Result: buttloads of sawdust all over hell and back, plus three boards that look excellent. At first glance, that is. Try to piece them together and you get these piss-swigging crooked-ass 90-degree joints that don’t meet up. Like, gaps big enough that some guys I’ve known could get all conjugal with those holes. This effort was a total donkey queef.

Seriously. I'm not kidding about these holes.

Seriously. I’m not kidding about these holes.

So, just check out this butt munch of a table. Oh: and it wobbles like a drunk on Mardi Gras. Dog-ass ugly I could forgive, maybe. But this doesn’t even work as a table. Ugly AND not functional. Worthless son of a Trump.

So today it sits in my greenhouse (Jeezus, quit asking when I’ll be finished with that studio conversion ass-ache, okay?) Guano-licking ugly and useless.

Totally guano-licking useless

Totally guano-licking useless

I will not be defeated. Stay tuned. I will have my monkey-shagging writing desk. I will show you when it’s done. But in the meantime, don’t ask. Seriously. Don’t fucking ask.

 

 

Every Weekend Warrior’s Reality

It was hot (for our climate): 86 degrees. I weeded and cleared. I hauled lumber and sawed and drilled and built the boxes. My husband drove the wheelbarrow hundreds of round trips, shoveling and filling. Typical DIY weekend warrior stuff: we were exhausted by Sunday night. My fingers were numb, our cheeks were reddened from too much sun, but we were happy to sit back and admire our handiwork.

But there’s always more.

Weekend warriors, take heart. There’s always more. Always will be. Do what I did: just ignore the nagging to-do list for a little bit. It’ll still be there when you come back.

Pocket Hole Jig: The $40 Tool That Changed My DIY Life

jig

Behold the Mighty Jig

 

Why did I not know about this before? How did I ever get anything done before? This little tool is the coolest, simplest thing ever, and I didn’t even know I needed one.

I learned about it in Ana White’s plans for this console table.console 1 I’m not a raving fan of gadgets, but this intrigued me, especially because this jig promised to create strong, wiggle-free joints in my table. That’s great, of course. But what really sold me is the price. It’s $40. That made trying it a no-brainer.

Straight out of the box, I tried my new jig on some scrap wood. I made only two bone-head goober joints before I hit my stride. This tall, narrow console table is a little powerhouse, thanks to the wiggle-proof pocket holes hidden in the insides and undersides of its joints.

Now I can’t do a project without my trusty jig. It’s like when I discovered nutritional yeast and suddenly couldn’t remember what I ate in the decades before. I don’t know how I made stuff without pocket holes. The manufacturer has bigger, fancier versions of this tool, and some of them are likely in my future.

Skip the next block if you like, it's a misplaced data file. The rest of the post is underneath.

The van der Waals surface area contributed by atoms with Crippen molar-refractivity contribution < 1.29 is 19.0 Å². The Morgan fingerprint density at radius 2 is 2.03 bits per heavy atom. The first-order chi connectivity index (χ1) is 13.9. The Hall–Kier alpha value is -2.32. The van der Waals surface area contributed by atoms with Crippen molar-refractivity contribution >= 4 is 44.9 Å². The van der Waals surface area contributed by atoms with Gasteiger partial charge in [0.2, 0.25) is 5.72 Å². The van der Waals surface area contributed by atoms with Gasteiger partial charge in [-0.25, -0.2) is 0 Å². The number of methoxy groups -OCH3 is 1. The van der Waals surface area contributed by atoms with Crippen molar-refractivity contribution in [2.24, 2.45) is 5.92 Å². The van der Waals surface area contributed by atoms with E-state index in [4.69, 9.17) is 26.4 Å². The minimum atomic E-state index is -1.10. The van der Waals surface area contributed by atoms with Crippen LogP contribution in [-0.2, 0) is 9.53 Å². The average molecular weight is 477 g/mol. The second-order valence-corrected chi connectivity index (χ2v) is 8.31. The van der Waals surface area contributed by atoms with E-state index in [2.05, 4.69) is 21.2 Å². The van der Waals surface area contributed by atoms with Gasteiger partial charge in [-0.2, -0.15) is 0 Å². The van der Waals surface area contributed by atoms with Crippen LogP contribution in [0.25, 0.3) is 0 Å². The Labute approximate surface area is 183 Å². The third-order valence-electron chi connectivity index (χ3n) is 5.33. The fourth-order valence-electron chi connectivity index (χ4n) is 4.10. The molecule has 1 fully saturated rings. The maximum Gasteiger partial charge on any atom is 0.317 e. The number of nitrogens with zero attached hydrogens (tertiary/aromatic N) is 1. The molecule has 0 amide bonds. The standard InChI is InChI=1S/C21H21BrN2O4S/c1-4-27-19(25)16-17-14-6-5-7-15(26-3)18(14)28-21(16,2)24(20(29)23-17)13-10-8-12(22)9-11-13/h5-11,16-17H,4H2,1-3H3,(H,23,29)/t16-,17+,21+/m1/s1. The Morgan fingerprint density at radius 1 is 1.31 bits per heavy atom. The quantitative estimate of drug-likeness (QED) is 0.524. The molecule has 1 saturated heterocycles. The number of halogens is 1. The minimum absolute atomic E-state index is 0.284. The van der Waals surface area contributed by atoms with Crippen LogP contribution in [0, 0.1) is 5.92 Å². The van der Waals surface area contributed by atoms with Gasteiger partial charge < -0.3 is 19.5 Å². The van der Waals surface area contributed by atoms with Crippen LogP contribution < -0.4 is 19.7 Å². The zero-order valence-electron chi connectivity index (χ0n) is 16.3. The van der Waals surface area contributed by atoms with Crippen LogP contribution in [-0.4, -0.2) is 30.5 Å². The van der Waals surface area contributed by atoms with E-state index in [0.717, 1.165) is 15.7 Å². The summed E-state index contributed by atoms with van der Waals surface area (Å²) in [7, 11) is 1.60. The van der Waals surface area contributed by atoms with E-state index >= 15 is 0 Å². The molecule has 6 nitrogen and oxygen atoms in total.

Pocket holes, hidden way down yonder

Pocket holes, hidden way down yonder

The Store’s Cull Pile Can Save You Huge $$$ on Your Projects

console tiles

My $1 tiles

 

Here’s an easy way to save a bundle and make unexpected things:

Spend a little time cruising the departments of your mega home improvement store (think Home Depot, which is practically my second home). In the paint department are gallons of custom-mixed paints that didn’t turn out as planned. In the lumber department – usually in a big wooden box at the very back of the store – are deeply discounted odds and ends ranging from 2x4s to molding and plywood. In the tile department you’ll find deep discounts on small quantities or last year’s favorite color.

console 1

Here’s a console table I made for our living room. I used some guidance from Ana White’s console design. Ana’s design is also where I learned about one of my new favorite tools (behold the wonders of the pocket hole jig!)

 

 

Ana White's Design

Ana White’s Design

 

You’ll see that my table is a rather loose interpretation of Ana’s. That’s because I needed somewhat different dimensions for this space, and also because I found some nice $1 stone tiles in the cull pile and they ended up determining the dimensions of table top. Four tiles, four bucks. Plus about $30 in lumber (I used 2x2s for a sleeker and less rustic look that goes better in our place. Bonus: they’re also inexpensive.)

This table was super inexpensive, took about four hours to make, and is a custom fit for our living room. Hot veggie dog! Win/win/win. And who can’t use more bookshelves?

 

console 2

Gahhh!! The dogs spend so much time trashing the couch I don’t even bother to straighten it up before I take a photo. Around here, Doggess is lord and benevolent ruler.